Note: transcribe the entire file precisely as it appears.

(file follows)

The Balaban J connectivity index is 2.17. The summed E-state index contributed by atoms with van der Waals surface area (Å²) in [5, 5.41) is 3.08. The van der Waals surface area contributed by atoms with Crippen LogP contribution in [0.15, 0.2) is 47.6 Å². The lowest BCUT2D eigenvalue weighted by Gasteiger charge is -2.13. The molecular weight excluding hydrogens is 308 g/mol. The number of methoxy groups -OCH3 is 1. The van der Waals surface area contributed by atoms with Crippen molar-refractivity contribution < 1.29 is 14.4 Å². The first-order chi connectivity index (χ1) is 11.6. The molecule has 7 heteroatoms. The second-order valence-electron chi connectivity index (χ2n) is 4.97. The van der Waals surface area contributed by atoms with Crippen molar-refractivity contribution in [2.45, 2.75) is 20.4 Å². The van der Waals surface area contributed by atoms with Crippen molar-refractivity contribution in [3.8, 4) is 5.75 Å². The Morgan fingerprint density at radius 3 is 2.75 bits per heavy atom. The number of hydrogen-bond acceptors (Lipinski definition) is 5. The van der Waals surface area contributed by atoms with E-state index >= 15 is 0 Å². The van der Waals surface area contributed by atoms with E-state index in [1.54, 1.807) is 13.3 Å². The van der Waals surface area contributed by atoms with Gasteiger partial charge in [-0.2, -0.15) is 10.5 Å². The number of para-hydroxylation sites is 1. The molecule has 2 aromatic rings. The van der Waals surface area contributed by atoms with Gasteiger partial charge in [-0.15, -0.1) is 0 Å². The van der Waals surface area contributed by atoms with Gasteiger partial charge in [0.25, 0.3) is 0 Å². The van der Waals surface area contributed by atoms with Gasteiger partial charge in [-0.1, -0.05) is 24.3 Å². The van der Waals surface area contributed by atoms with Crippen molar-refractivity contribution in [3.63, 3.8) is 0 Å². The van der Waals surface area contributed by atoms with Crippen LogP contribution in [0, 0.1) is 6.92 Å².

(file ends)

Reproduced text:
The Balaban J connectivity index is 2.17. The summed E-state index contributed by atoms with van der Waals surface area (Å²) in [5, 5.41) is 3.08. The van der Waals surface area contributed by atoms with Crippen LogP contribution in [0.15, 0.2) is 47.6 Å². The lowest BCUT2D eigenvalue weighted by Gasteiger charge is -2.13. The molecular weight excluding hydrogens is 308 g/mol. The number of methoxy groups -OCH3 is 1. The van der Waals surface area contributed by atoms with Crippen molar-refractivity contribution < 1.29 is 14.4 Å². The first-order chi connectivity index (χ1) is 11.6. The molecule has 7 heteroatoms. The second-order valence-electron chi connectivity index (χ2n) is 4.97. The van der Waals surface area contributed by atoms with Crippen molar-refractivity contribution in [2.45, 2.75) is 20.4 Å². The van der Waals surface area contributed by atoms with Crippen molar-refractivity contribution in [3.8, 4) is 5.75 Å². The Morgan fingerprint density at radius 3 is 2.75 bits per heavy atom. The number of hydrogen-bond acceptors (Lipinski definition) is 5. The van der Waals surface area contributed by atoms with E-state index >= 15 is 0 Å². The van der Waals surface area contributed by atoms with E-state index in [1.54, 1.807) is 13.3 Å². The van der Waals surface area contributed by atoms with Gasteiger partial charge in [-0.2, -0.15) is 10.5 Å². The number of para-hydroxylation sites is 1. The molecule has 2 aromatic rings. The van der Waals surface area contributed by atoms with Gasteiger partial charge in [-0.15, -0.1) is 0 Å². The van der Waals surface area contributed by atoms with Gasteiger partial charge in [0.25, 0.3) is 0 Å². The van der Waals surface area contributed by atoms with Gasteiger partial charge in [-0.1, -0.05) is 24.3 Å². The van der Waals surface area contributed by atoms with Crippen molar-refractivity contribution in [3.63, 3.8) is 0 Å². The van der Waals surface area contributed by atoms with Crippen LogP contribution in [0, 0.1) is 6.92 Å².